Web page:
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Atlantic City Casino Relief Bills Take One Step Forward Then Two Steps Back

Atlantic City Casino Relief Bills Take One Step Forward Then Two Steps Back

As the economy of Atlantic City continues to struggle without casino gaming, efforts are being made to provide legislative assistance. In May, two bills were introduced to remove some of the financial strain that the closed casinos have been experiencing due to the coronavirus. These bills moved out of the committee on Monday, but one has been held up and now there are no current hearing dates scheduled in the Senate, which is where the bills are now.

Trying to Help

The Assembly Budget Committee approved A4031 and A4032 this week, both bills created to help the casino industry while it loses millions of dollars due to the venue closings. The Senate versions of the two bills sit in the State Government, Wagering, Tourism and Historic Preservation Committee and there are currently no dates scheduled for this group.

Assembly Majority Leader Louis Greenwald is one of the primary sponsors of the bills who said that casinos support both the region of Atlantic City and the state economy. They also employ thousands of people. Their closing has cast a shadow on the city as well as the tourism industry of the state.

The legislation that moved forward from the Assembly will work to provide a fiscal way forward for the industry that has been greatly affected by the pandemic. The path created is said to be able to push the casinos through the recovery process and see the city get back on track.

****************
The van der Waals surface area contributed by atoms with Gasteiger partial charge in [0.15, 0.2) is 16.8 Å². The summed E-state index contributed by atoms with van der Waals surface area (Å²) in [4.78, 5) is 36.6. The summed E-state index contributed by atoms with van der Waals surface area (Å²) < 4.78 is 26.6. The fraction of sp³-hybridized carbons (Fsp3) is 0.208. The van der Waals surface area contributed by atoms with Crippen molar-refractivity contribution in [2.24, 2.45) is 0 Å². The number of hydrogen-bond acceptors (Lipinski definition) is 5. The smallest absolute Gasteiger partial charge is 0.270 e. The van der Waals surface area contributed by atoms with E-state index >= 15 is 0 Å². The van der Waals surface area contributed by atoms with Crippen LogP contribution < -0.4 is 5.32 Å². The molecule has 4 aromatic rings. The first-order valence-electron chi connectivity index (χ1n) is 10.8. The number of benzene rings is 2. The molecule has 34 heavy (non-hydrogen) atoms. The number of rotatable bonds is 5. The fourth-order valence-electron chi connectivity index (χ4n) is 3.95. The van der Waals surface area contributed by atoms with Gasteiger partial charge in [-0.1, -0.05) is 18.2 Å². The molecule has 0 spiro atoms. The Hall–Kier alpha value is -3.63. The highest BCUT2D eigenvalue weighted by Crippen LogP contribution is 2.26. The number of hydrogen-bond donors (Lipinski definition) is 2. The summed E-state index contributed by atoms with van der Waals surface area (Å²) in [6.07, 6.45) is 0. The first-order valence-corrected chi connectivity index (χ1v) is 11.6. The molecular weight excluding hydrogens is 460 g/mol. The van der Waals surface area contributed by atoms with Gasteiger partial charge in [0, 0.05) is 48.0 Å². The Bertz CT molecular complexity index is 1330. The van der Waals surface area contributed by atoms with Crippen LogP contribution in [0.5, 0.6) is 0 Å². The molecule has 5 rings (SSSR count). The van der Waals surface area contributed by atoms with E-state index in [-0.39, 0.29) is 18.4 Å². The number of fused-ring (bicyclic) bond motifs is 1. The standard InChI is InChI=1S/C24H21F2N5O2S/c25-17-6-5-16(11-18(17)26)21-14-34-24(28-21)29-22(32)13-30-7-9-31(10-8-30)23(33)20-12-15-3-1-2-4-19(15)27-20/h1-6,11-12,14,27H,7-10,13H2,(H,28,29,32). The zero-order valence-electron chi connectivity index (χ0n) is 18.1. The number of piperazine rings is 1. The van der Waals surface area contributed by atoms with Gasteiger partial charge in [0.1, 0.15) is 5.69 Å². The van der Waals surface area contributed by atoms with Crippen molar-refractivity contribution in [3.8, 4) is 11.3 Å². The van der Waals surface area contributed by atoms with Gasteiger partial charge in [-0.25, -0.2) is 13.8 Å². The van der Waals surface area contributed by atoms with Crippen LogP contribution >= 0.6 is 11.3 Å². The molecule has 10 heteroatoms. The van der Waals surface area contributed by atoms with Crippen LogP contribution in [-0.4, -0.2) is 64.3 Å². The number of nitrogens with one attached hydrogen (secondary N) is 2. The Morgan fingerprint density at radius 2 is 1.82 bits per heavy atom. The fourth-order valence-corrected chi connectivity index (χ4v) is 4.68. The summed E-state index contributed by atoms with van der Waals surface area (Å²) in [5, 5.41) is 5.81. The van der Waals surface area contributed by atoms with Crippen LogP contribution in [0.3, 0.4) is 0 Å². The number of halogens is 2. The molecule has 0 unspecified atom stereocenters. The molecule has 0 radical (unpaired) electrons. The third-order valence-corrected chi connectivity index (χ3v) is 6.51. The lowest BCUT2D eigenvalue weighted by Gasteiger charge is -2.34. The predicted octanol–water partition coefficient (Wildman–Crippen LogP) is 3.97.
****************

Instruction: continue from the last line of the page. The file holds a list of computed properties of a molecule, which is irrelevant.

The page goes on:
Greenwald also pointed out that the bills will help to provide stability to the employees in the industry who are now facing an uncertain future.

Companion Legislation

Senate President Steve Sweeney introduced companion measures in the upper chamber for consideration. One bill will see temporary changes to casino-related taxes as well as fees. It would also amend the current law involving promotional gaming credits for license holders and their deduction from gross gaming revenues.

The second bill would allow the state’s treasurer to provide loans that are interest-free to the casinos that have made their payments for taxes to the city during this pandemic.

When the bills were introduced, lawmakers seemed gung-ho on trying to push the measures through and developing a plan to restart the local economy as soon as possible. There were also those who are concerned about the legislation.

Assemblymen Vince Mazzeo and John Armato showed concern over the casinos obtaining financial assistance while the average citizen struggled to pay their own bills. President of the Casino Association of New Jersey Steve Callender has pointed out that the bills are imperative to ensure the casino industry and employees have a way forward.

In a previous statement, Governor Murphy said that he does not know much about the bills but is supportive of anything that will help the casinos get back on track.

For now, though, the bills seem to be at a standstill. Hopefully, a meeting will be placed on the docket so that lawmakers can review the information and move it forward if they agree with the terms. This way, the Atlantic City area can become revitalized once again as they start to reopen.

It has been suggested that casinos will reopen on or around July 4th. Venues are preparing now to have the appropriate measures in place to ensure guests as well as employees stay safe and healthy as COVID-19 remains a problem. It does appear though that the venues will be opening at this time.